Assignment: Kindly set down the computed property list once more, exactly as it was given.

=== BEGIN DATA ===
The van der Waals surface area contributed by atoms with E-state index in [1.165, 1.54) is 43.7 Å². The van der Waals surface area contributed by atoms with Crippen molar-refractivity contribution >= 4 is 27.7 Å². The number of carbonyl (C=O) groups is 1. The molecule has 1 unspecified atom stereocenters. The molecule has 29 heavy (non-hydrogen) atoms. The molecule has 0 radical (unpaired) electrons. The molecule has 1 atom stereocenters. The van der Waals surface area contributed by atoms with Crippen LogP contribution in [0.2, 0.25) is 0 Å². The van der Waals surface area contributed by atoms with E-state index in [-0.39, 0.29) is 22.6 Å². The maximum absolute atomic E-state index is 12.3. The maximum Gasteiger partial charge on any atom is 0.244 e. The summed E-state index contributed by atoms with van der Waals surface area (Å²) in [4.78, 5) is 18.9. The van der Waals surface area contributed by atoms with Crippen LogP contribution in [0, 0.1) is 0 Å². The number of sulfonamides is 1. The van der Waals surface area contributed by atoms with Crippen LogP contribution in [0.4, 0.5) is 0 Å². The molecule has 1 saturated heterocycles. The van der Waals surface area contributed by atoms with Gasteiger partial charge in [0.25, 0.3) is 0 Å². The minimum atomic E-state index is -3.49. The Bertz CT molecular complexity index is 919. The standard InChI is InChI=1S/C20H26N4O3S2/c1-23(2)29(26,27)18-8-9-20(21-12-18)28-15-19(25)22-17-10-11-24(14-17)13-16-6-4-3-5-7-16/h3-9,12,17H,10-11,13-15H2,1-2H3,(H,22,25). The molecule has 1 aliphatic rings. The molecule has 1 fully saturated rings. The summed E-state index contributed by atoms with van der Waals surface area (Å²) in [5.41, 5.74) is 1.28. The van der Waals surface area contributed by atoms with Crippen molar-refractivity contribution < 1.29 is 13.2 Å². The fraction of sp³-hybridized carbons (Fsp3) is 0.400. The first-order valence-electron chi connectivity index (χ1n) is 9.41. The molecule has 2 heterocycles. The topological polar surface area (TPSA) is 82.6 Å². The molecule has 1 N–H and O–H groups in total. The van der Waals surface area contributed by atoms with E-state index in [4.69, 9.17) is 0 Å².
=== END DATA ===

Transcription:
The van der Waals surface area contributed by atoms with E-state index in [1.165, 1.54) is 43.7 Å². The van der Waals surface area contributed by atoms with Crippen molar-refractivity contribution >= 4 is 27.7 Å². The number of carbonyl (C=O) groups is 1. The molecule has 1 unspecified atom stereocenters. The molecule has 29 heavy (non-hydrogen) atoms. The molecule has 0 radical (unpaired) electrons. The molecule has 1 atom stereocenters. The van der Waals surface area contributed by atoms with Crippen LogP contribution in [0.2, 0.25) is 0 Å². The van der Waals surface area contributed by atoms with E-state index in [-0.39, 0.29) is 22.6 Å². The maximum absolute atomic E-state index is 12.3. The maximum Gasteiger partial charge on any atom is 0.244 e. The summed E-state index contributed by atoms with van der Waals surface area (Å²) in [4.78, 5) is 18.9. The van der Waals surface area contributed by atoms with Crippen LogP contribution in [0, 0.1) is 0 Å². The number of sulfonamides is 1. The van der Waals surface area contributed by atoms with Crippen LogP contribution in [0.4, 0.5) is 0 Å². The molecule has 1 saturated heterocycles. The van der Waals surface area contributed by atoms with Gasteiger partial charge in [0.25, 0.3) is 0 Å². The minimum atomic E-state index is -3.49. The Bertz CT molecular complexity index is 919. The standard InChI is InChI=1S/C20H26N4O3S2/c1-23(2)29(26,27)18-8-9-20(21-12-18)28-15-19(25)22-17-10-11-24(14-17)13-16-6-4-3-5-7-16/h3-9,12,17H,10-11,13-15H2,1-2H3,(H,22,25). The molecule has 1 aliphatic rings. The molecule has 1 fully saturated rings. The summed E-state index contributed by atoms with van der Waals surface area (Å²) in [5.41, 5.74) is 1.28. The van der Waals surface area contributed by atoms with Crippen molar-refractivity contribution < 1.29 is 13.2 Å². The fraction of sp³-hybridized carbons (Fsp3) is 0.400. The first-order valence-electron chi connectivity index (χ1n) is 9.41. The molecule has 2 heterocycles. The topological polar surface area (TPSA) is 82.6 Å². The molecule has 1 N–H and O–H groups in total. The van der Waals surface area contributed by atoms with E-state index in [4.69, 9.17) is 0 Å².